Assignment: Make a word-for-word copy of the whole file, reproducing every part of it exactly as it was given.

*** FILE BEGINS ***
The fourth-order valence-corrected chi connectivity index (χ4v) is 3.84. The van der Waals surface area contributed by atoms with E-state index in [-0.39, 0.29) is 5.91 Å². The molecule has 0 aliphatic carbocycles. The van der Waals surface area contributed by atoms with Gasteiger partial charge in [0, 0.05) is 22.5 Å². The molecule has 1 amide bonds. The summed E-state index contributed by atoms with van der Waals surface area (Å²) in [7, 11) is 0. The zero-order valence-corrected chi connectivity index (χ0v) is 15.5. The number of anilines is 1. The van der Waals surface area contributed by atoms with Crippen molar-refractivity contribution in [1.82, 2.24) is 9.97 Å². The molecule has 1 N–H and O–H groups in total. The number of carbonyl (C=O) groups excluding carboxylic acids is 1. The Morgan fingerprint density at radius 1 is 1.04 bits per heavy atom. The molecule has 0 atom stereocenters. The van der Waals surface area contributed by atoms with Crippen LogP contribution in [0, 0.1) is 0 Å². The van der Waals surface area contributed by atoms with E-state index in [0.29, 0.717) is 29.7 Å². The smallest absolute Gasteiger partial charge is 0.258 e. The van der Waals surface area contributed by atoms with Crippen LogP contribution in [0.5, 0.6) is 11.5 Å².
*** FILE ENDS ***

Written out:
The fourth-order valence-corrected chi connectivity index (χ4v) is 3.84. The van der Waals surface area contributed by atoms with E-state index in [-0.39, 0.29) is 5.91 Å². The molecule has 0 aliphatic carbocycles. The van der Waals surface area contributed by atoms with Gasteiger partial charge in [0, 0.05) is 22.5 Å². The molecule has 1 amide bonds. The summed E-state index contributed by atoms with van der Waals surface area (Å²) in [7, 11) is 0. The zero-order valence-corrected chi connectivity index (χ0v) is 15.5. The number of anilines is 1. The van der Waals surface area contributed by atoms with Crippen molar-refractivity contribution in [1.82, 2.24) is 9.97 Å². The molecule has 1 N–H and O–H groups in total. The number of carbonyl (C=O) groups excluding carboxylic acids is 1. The Morgan fingerprint density at radius 1 is 1.04 bits per heavy atom. The molecule has 0 atom stereocenters. The van der Waals surface area contributed by atoms with Crippen LogP contribution in [0, 0.1) is 0 Å². The van der Waals surface area contributed by atoms with E-state index in [0.29, 0.717) is 29.7 Å². The smallest absolute Gasteiger partial charge is 0.258 e. The van der Waals surface area contributed by atoms with Crippen LogP contribution in [0.5, 0.6) is 11.5 Å².